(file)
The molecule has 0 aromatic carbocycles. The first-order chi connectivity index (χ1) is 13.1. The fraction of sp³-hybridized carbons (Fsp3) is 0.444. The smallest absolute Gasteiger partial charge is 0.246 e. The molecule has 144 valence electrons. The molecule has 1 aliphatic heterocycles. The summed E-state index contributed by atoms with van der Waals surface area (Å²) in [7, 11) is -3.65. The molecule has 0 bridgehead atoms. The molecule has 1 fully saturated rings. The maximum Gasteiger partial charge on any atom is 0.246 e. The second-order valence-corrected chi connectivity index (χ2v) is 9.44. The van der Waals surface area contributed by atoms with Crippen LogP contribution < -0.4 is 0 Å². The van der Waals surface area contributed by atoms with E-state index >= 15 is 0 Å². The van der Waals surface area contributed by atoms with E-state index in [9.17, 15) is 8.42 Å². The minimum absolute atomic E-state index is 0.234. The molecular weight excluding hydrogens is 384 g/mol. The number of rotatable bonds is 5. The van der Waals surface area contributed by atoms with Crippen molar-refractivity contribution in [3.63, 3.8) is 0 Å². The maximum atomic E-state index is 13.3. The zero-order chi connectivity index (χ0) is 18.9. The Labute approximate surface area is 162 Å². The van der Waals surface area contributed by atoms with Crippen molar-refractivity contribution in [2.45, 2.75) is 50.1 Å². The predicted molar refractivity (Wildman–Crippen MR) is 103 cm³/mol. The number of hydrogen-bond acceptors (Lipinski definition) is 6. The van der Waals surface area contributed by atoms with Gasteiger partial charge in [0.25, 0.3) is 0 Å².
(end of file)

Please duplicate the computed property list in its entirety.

The molecule has 0 aromatic carbocycles. The first-order chi connectivity index (χ1) is 13.1. The fraction of sp³-hybridized carbons (Fsp3) is 0.444. The smallest absolute Gasteiger partial charge is 0.246 e. The molecule has 144 valence electrons. The molecule has 1 aliphatic heterocycles. The summed E-state index contributed by atoms with van der Waals surface area (Å²) in [7, 11) is -3.65. The molecule has 0 bridgehead atoms. The molecule has 1 fully saturated rings. The maximum Gasteiger partial charge on any atom is 0.246 e. The second-order valence-corrected chi connectivity index (χ2v) is 9.44. The van der Waals surface area contributed by atoms with Crippen LogP contribution < -0.4 is 0 Å². The van der Waals surface area contributed by atoms with E-state index >= 15 is 0 Å². The van der Waals surface area contributed by atoms with E-state index in [9.17, 15) is 8.42 Å². The minimum absolute atomic E-state index is 0.234. The molecular weight excluding hydrogens is 384 g/mol. The number of rotatable bonds is 5. The van der Waals surface area contributed by atoms with Crippen molar-refractivity contribution in [3.63, 3.8) is 0 Å². The maximum atomic E-state index is 13.3. The zero-order chi connectivity index (χ0) is 18.9. The Labute approximate surface area is 162 Å². The van der Waals surface area contributed by atoms with Crippen molar-refractivity contribution in [2.45, 2.75) is 50.1 Å². The predicted molar refractivity (Wildman–Crippen MR) is 103 cm³/mol. The number of hydrogen-bond acceptors (Lipinski definition) is 6. The van der Waals surface area contributed by atoms with Gasteiger partial charge in [0.25, 0.3) is 0 Å².